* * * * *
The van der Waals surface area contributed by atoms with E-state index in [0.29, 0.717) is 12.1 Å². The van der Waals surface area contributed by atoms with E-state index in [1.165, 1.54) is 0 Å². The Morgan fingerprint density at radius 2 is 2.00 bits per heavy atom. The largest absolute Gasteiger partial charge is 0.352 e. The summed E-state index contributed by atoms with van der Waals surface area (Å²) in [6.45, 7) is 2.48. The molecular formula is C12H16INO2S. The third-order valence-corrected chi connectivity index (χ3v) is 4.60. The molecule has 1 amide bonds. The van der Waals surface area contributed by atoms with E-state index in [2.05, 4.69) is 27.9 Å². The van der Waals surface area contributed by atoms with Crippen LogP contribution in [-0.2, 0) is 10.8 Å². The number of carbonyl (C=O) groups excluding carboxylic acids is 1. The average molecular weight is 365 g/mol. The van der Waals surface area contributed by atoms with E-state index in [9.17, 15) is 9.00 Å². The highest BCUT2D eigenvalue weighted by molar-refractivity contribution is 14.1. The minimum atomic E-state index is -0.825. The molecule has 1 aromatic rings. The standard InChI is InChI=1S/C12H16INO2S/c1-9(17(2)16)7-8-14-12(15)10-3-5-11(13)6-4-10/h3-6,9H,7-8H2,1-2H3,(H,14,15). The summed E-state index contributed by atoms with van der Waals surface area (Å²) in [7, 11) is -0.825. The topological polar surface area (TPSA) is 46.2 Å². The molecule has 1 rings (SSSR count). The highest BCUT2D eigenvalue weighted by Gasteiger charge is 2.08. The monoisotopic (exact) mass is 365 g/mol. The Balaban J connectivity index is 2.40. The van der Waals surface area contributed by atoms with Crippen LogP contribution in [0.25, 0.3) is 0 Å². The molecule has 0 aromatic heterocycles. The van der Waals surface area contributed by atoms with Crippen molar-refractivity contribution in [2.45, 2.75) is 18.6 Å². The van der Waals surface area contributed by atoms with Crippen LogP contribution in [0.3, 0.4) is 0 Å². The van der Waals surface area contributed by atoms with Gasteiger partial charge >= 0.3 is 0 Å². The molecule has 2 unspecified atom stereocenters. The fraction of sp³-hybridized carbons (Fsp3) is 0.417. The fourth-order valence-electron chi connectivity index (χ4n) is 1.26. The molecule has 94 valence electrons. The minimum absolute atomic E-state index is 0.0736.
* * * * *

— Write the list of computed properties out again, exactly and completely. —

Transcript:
The van der Waals surface area contributed by atoms with E-state index in [0.29, 0.717) is 12.1 Å². The van der Waals surface area contributed by atoms with E-state index in [1.165, 1.54) is 0 Å². The Morgan fingerprint density at radius 2 is 2.00 bits per heavy atom. The largest absolute Gasteiger partial charge is 0.352 e. The summed E-state index contributed by atoms with van der Waals surface area (Å²) in [6.45, 7) is 2.48. The molecular formula is C12H16INO2S. The third-order valence-corrected chi connectivity index (χ3v) is 4.60. The molecule has 1 amide bonds. The van der Waals surface area contributed by atoms with E-state index in [2.05, 4.69) is 27.9 Å². The van der Waals surface area contributed by atoms with Crippen LogP contribution in [-0.2, 0) is 10.8 Å². The number of carbonyl (C=O) groups excluding carboxylic acids is 1. The average molecular weight is 365 g/mol. The van der Waals surface area contributed by atoms with E-state index in [9.17, 15) is 9.00 Å². The highest BCUT2D eigenvalue weighted by molar-refractivity contribution is 14.1. The minimum atomic E-state index is -0.825. The molecule has 1 aromatic rings. The standard InChI is InChI=1S/C12H16INO2S/c1-9(17(2)16)7-8-14-12(15)10-3-5-11(13)6-4-10/h3-6,9H,7-8H2,1-2H3,(H,14,15). The summed E-state index contributed by atoms with van der Waals surface area (Å²) in [7, 11) is -0.825. The topological polar surface area (TPSA) is 46.2 Å². The molecule has 1 rings (SSSR count). The highest BCUT2D eigenvalue weighted by Gasteiger charge is 2.08. The monoisotopic (exact) mass is 365 g/mol. The Balaban J connectivity index is 2.40. The van der Waals surface area contributed by atoms with Crippen LogP contribution in [0.25, 0.3) is 0 Å². The molecule has 0 aromatic heterocycles. The van der Waals surface area contributed by atoms with Crippen molar-refractivity contribution in [2.45, 2.75) is 18.6 Å². The van der Waals surface area contributed by atoms with Crippen LogP contribution in [0.3, 0.4) is 0 Å². The van der Waals surface area contributed by atoms with Gasteiger partial charge >= 0.3 is 0 Å². The molecule has 2 unspecified atom stereocenters. The fraction of sp³-hybridized carbons (Fsp3) is 0.417. The fourth-order valence-electron chi connectivity index (χ4n) is 1.26. The molecule has 94 valence electrons. The minimum absolute atomic E-state index is 0.0736.